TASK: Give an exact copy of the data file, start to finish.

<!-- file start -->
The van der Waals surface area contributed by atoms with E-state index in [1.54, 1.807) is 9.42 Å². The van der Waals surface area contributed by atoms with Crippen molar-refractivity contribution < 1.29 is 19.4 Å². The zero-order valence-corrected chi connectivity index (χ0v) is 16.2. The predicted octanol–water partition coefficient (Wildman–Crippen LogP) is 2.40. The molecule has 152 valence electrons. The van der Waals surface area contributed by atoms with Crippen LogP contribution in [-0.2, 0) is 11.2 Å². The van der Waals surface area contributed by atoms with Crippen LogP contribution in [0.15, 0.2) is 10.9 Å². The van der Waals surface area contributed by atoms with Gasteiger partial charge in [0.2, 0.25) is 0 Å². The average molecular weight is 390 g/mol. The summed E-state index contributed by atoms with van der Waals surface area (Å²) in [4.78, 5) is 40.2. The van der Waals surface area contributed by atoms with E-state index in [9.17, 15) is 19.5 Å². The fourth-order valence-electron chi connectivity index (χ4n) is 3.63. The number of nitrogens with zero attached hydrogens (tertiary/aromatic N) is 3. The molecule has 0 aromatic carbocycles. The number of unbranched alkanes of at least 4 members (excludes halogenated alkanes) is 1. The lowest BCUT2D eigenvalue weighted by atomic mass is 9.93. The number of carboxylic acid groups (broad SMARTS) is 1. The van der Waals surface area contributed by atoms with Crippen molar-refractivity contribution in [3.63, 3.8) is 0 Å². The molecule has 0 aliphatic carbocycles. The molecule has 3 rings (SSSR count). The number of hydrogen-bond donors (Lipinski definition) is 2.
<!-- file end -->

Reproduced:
The van der Waals surface area contributed by atoms with E-state index in [1.54, 1.807) is 9.42 Å². The van der Waals surface area contributed by atoms with Crippen molar-refractivity contribution < 1.29 is 19.4 Å². The zero-order valence-corrected chi connectivity index (χ0v) is 16.2. The predicted octanol–water partition coefficient (Wildman–Crippen LogP) is 2.40. The molecule has 152 valence electrons. The van der Waals surface area contributed by atoms with Crippen LogP contribution in [-0.2, 0) is 11.2 Å². The van der Waals surface area contributed by atoms with Crippen LogP contribution in [0.15, 0.2) is 10.9 Å². The van der Waals surface area contributed by atoms with Gasteiger partial charge in [0.2, 0.25) is 0 Å². The average molecular weight is 390 g/mol. The summed E-state index contributed by atoms with van der Waals surface area (Å²) in [4.78, 5) is 40.2. The van der Waals surface area contributed by atoms with E-state index in [9.17, 15) is 19.5 Å². The fourth-order valence-electron chi connectivity index (χ4n) is 3.63. The number of nitrogens with zero attached hydrogens (tertiary/aromatic N) is 3. The molecule has 0 aromatic carbocycles. The number of unbranched alkanes of at least 4 members (excludes halogenated alkanes) is 1. The lowest BCUT2D eigenvalue weighted by atomic mass is 9.93. The number of carboxylic acid groups (broad SMARTS) is 1. The van der Waals surface area contributed by atoms with Crippen molar-refractivity contribution in [3.63, 3.8) is 0 Å². The molecule has 0 aliphatic carbocycles. The molecule has 3 rings (SSSR count). The number of hydrogen-bond donors (Lipinski definition) is 2.